Bodhi Paul Chefurka: Carrying capacity, overshoot and sustainability

Preface. This is a post written by Bodhi Paul Chefurka in 2013 at his blog here. I don’t understand his ultimate sustainable carrying capacity based on hunter gatherers. Why will agriculture go away? But the rest of the article is spot on.

Alice Friedemann  author of “When Trucks Stop Running: Energy and the Future of Transportation”, 2015, Springer and “Crunch! Whole Grain Artisan Chips and Crackers”. Podcasts: Practical Prepping, KunstlerCast 253, KunstlerCast278, Peak Prosperity , XX2 report


Ever since the writing of Thomas Malthus in the early 1800s, and especially since Paul Ehrlich’s publication of “The Population Bomb”  in 1968, there has been a lot of learned skull-scratching over what the sustainable human population of Planet Earth might “really” be over the long haul.

This question is intrinsically tied to the issue of ecological overshoot so ably described by William R. Catton Jr. in his 1980 book “Overshoot:The Ecological Basis of Revolutionary Change”.  How much have we already pushed our population and consumption levels above the long-term carrying capacity of the planet?

In this article I outline my current thoughts on carrying capacity and overshoot, and present five estimates for the size of a sustainable human population.

Carrying Capacity

Carrying capacity” is a well-known ecological term that has an obvious and fairly intuitive meaning: “The maximum population size of a species that the environment can sustain indefinitely, given the food, habitat, water and other necessities available in the environment.” 

Unfortunately that definition becomes more nebulous and controversial the closer you look at it, especially when we are talking about the planetary carrying capacity for human beings. Ecologists will claim that our numbers have already well surpassed the planet’s carrying capacity, while others (notably economists and politicians…) claim we are nowhere near it yet!
This confusion may arise because we tend to confuse two very different understandings of the phrase “carrying capacity”.  For this discussion I will call these the “subjective” view and the “objective” views of carrying capacity.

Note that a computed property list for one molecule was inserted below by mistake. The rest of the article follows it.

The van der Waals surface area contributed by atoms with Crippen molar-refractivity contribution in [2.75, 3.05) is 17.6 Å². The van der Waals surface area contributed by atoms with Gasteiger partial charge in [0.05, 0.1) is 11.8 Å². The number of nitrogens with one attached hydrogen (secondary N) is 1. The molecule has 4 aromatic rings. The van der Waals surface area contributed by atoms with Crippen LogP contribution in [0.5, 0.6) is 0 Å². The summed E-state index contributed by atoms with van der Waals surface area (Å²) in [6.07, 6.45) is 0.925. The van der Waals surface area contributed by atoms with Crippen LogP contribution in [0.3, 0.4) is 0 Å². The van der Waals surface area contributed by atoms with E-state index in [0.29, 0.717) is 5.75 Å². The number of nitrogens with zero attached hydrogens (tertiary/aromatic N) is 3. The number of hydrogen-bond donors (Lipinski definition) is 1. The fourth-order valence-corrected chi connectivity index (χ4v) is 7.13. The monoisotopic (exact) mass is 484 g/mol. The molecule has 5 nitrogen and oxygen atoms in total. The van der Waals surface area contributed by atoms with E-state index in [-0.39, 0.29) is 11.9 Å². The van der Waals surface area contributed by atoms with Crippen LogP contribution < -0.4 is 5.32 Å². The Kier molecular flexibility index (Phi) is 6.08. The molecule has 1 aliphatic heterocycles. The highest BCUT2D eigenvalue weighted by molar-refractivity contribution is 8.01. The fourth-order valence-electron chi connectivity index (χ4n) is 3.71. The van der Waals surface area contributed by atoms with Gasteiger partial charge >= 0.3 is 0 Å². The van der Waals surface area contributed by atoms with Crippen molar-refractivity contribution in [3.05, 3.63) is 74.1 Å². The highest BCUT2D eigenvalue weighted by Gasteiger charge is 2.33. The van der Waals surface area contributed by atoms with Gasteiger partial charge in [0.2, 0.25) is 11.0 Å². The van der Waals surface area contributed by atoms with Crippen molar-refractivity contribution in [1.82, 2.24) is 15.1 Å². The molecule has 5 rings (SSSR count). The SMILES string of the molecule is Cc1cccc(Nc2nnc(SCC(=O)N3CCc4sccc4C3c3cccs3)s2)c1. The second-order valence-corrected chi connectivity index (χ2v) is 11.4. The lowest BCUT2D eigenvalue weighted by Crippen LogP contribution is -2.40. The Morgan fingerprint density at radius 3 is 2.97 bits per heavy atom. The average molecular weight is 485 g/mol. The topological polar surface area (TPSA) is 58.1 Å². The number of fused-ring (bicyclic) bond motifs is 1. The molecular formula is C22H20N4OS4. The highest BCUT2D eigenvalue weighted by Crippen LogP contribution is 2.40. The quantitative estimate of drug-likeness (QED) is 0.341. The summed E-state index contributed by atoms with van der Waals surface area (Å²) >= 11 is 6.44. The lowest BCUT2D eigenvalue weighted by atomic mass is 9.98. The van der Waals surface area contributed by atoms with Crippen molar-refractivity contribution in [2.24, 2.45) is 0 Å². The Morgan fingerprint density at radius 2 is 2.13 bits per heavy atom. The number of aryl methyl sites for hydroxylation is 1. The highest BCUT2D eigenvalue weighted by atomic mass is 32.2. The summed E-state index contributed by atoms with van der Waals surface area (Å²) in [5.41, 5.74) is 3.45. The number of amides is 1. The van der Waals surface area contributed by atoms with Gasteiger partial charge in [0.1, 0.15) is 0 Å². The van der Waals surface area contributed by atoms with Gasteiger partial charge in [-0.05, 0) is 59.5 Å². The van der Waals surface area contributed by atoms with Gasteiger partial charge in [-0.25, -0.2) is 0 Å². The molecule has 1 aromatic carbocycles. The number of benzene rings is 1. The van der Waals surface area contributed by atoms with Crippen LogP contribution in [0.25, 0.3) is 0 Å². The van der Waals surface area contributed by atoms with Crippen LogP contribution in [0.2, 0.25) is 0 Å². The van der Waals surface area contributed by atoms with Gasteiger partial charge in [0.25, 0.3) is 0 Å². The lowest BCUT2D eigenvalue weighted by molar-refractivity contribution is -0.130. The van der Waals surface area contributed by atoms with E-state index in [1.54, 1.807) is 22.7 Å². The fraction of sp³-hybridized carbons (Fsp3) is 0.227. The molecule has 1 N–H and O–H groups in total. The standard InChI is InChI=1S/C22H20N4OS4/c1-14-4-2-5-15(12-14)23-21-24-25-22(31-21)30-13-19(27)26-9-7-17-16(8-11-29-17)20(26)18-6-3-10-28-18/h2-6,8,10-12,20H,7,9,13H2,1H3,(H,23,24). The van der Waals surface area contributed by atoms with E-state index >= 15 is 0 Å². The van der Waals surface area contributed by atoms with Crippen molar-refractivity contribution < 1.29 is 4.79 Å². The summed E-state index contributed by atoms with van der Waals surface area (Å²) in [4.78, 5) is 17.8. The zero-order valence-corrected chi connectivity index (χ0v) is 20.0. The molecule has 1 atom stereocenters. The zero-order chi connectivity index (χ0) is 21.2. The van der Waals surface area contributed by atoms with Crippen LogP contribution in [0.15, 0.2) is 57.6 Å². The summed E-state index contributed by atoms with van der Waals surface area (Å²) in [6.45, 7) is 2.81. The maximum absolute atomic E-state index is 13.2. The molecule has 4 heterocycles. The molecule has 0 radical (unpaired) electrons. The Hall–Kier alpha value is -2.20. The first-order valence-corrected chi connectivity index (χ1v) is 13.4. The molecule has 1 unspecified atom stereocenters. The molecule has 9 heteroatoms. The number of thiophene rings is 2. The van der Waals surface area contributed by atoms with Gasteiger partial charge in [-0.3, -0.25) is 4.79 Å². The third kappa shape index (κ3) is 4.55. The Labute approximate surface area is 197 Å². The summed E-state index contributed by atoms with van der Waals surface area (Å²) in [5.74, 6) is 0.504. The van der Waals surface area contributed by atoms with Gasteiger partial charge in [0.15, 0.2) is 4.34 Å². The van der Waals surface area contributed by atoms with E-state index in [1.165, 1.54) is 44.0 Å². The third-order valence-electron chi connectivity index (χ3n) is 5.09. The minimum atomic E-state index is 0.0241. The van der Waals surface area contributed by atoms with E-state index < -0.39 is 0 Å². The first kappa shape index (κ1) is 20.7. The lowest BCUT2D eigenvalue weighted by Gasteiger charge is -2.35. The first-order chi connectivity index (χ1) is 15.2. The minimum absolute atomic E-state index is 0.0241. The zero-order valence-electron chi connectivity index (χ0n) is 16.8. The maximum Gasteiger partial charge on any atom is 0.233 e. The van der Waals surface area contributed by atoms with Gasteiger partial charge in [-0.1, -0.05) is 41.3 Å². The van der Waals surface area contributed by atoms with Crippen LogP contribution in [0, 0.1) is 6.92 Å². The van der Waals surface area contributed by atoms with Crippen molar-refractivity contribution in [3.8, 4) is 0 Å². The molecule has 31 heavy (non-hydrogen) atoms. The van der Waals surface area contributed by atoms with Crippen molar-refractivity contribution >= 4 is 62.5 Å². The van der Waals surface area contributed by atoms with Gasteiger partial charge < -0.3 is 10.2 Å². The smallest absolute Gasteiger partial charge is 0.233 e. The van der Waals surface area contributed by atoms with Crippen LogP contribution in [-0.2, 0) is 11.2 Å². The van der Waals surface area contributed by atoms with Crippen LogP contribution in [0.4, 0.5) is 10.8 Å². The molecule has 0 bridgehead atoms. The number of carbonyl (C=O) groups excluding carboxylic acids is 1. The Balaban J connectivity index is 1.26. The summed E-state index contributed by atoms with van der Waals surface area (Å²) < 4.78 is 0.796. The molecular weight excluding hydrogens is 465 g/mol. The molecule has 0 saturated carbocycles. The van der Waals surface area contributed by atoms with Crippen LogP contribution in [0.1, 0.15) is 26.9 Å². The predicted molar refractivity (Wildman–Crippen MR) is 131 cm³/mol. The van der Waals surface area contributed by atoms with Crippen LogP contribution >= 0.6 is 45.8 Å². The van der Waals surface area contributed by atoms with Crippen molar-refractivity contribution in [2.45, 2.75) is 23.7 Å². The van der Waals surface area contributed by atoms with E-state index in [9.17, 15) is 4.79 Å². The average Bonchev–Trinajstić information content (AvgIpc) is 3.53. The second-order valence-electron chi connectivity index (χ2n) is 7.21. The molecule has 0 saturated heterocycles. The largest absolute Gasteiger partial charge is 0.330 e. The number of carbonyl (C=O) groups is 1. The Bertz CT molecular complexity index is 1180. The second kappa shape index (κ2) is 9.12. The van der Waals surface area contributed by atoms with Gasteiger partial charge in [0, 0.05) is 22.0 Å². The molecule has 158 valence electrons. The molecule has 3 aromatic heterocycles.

The subjective view is carrying capacity as seen by a member of the species in question. Rather than coming from a rational, analytical assessment of the overall situation, it is an experiential judgement.  As such it tends to be limited to the population of one’s own species, as well as having a short time horizon – the current situation counts a lot more than some future possibility.  The main thing that matters in this view is how many of one’s own species will be able to survive to reproduce. As long as that number continues to rise, we assume all is well – that we have not yet reached the carrying capacity of our environment.

From this subjective point of view humanity has not even reached, let alone surpassed the Earth’s overall carrying capacity – after all, our population is still growing.  It’s tempting to ascribe this view mainly to neoclassical economists and politicians, but truthfully most of us tend to see things this way.  In fact, all species, including humans, have this orientation, whether it is conscious or not.

Species tend to keep growing until outside factors such as disease, predators, food or other resource scarcity – or climate change – intervene.  These factors define the “objective” carrying capacity of the environment.  This objective view of carrying capacity is the view of an observer who adopts a position outside the species in question.It’s the typical viewpoint of an ecologist looking at the reindeer on St. Matthew Island, or at the impact of humanity on other species and its own resource base.

This is the view that is usually assumed by ecologists when they use the naked phrase “carrying capacity”, and it is an assessment that can only be arrived at through analysis and deductive reasoning.  It’s the view I hold, and its implications for our future are anything but comforting.